(WKOW) -- This summer, the Department of Veterans Affairs became the first federal agency to require COVID-19 vaccines for employees and volunteers who work in VA facilities or provide direct care to those the VA serves.
Dr. Elizabeth Brill, the deputy chief medical officer of the Veterans Health Administration, told 27 News that they wanted to protect their patients and staff.
"What we're seeing today in all of our hospitals, in VA, and across the rest of the country, is that the vast majority of patients in hospitals are unvaccinated," she said. "That's a lot of needless disease and a lot of needless death, and we see that in our own population of veterans and also our staff members."
Healthcare workers need to be fully vaccinated by October 8, and all other personnel will need to be fully vaccinated by November 22. Brill said they're working with employees closely to dispel myths about vaccines, answers questions, and address concerns.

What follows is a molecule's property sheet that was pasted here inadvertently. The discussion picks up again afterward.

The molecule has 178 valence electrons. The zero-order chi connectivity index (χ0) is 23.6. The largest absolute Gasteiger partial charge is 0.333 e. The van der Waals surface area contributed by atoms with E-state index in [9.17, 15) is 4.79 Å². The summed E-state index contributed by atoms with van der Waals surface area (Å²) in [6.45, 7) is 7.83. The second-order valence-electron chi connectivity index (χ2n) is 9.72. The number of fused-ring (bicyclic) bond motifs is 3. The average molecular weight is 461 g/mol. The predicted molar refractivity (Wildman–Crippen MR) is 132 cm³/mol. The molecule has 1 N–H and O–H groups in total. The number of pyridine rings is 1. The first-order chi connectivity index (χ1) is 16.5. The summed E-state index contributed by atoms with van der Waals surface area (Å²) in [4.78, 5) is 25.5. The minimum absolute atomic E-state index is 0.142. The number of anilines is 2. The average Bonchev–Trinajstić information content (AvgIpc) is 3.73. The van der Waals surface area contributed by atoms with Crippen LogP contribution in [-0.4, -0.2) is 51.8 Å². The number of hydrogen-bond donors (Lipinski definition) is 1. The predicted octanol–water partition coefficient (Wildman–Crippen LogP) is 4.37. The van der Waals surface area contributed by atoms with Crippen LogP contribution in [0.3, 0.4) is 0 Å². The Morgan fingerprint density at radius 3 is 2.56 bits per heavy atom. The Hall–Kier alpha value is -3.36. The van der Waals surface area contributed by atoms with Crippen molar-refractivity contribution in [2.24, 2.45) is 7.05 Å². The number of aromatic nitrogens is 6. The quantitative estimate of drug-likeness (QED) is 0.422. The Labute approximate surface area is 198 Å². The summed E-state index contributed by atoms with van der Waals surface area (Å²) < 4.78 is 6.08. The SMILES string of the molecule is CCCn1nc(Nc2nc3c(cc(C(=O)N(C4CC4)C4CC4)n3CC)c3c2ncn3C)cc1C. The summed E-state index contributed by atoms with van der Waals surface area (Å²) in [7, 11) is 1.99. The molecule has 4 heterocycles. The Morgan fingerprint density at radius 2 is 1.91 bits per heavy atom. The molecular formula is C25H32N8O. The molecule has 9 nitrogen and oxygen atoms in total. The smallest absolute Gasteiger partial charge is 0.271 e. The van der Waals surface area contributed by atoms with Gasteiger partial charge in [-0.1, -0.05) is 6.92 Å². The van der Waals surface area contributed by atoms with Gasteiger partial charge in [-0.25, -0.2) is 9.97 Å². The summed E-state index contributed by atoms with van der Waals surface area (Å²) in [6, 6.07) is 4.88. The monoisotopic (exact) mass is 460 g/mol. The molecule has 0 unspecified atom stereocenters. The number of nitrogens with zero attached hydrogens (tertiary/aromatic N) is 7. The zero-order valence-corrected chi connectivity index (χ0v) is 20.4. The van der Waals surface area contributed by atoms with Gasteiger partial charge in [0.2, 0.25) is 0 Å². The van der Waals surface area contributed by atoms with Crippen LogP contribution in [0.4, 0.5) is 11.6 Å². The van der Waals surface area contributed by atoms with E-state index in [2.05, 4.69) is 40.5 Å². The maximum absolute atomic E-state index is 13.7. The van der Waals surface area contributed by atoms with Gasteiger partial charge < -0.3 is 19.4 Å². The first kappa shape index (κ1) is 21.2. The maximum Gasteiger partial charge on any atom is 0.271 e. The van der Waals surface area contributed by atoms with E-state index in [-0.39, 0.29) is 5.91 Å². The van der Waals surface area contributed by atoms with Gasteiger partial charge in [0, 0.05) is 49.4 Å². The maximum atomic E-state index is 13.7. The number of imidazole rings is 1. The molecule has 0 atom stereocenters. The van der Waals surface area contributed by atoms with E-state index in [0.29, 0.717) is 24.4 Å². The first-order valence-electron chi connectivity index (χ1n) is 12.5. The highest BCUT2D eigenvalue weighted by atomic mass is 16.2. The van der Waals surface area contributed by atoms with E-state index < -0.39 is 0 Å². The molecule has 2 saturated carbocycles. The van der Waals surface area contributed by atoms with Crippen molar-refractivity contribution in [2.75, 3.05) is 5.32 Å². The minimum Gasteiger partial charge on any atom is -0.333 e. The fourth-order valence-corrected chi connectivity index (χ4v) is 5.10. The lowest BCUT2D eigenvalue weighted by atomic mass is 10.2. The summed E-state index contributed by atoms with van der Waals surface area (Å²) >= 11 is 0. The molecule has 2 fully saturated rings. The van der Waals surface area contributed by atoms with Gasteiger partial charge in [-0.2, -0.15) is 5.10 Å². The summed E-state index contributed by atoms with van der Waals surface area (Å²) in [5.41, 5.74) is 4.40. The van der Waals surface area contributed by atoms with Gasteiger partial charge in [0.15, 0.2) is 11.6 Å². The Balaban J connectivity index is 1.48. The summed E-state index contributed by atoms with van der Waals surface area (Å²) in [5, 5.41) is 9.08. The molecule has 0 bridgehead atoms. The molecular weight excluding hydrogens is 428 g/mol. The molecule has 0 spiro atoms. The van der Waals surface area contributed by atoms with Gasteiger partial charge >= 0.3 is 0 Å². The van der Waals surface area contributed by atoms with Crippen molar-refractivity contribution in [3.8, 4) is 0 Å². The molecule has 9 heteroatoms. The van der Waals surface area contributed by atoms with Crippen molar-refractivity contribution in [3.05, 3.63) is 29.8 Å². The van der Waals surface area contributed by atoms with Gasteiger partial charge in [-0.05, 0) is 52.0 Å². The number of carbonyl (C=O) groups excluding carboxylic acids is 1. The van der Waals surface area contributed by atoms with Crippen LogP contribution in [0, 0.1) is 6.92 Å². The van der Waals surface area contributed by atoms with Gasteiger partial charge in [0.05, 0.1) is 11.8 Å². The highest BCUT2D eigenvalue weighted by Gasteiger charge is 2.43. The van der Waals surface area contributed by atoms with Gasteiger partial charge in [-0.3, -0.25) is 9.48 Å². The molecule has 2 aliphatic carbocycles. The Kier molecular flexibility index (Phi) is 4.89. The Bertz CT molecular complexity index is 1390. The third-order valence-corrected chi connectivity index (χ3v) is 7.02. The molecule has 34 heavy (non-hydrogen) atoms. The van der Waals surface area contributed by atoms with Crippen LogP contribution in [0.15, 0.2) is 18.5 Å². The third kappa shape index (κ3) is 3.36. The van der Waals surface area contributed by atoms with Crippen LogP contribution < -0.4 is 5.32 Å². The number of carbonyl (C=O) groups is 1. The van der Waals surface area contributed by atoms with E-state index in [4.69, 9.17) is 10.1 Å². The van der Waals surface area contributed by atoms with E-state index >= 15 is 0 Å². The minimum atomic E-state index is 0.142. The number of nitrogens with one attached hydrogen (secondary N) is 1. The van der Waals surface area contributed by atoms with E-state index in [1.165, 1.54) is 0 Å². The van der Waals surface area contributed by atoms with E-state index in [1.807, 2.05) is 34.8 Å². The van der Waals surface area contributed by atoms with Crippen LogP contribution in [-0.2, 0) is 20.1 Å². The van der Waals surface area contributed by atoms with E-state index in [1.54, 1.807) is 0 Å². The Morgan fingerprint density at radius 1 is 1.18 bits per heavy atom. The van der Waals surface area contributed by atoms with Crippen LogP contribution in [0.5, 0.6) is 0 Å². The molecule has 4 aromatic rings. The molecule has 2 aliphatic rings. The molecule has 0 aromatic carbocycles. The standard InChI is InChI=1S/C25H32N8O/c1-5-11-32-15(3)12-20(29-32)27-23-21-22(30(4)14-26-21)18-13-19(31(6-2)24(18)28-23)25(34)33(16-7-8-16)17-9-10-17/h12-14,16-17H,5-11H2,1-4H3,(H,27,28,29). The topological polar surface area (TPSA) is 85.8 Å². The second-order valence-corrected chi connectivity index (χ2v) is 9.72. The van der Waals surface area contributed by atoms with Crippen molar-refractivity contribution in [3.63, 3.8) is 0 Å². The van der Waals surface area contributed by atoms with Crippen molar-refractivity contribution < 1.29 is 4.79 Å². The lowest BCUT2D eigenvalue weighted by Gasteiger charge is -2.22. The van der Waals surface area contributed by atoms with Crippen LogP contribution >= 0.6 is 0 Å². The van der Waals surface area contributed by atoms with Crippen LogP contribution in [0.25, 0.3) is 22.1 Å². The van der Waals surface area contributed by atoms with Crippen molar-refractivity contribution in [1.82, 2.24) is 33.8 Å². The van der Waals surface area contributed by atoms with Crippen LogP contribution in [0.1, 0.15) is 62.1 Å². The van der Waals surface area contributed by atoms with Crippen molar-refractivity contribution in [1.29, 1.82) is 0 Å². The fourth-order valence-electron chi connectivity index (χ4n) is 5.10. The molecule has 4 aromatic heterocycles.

"However, it is a mandatory vaccine for anyone who is not exempted from taking it," she said. "There would be progressive discipline for those who do not opt to take the vaccine by the deadline."
Brill did not expand on what that "progressive discipline" would entail.
Veterans who get services at a VA facility would not be required to get a COVID-19 vaccine, but Brill says they can get vaccinated at VA facilities if they wish.
"The VA is committed to creating a safe environment for any veteran who comes in to receive care," she said. "No veteran should be placed at risk by their health care provider or anyone else in the health care facility."
For more information about COVID-19 vaccines, VA facilities, or other information veterans need, click here.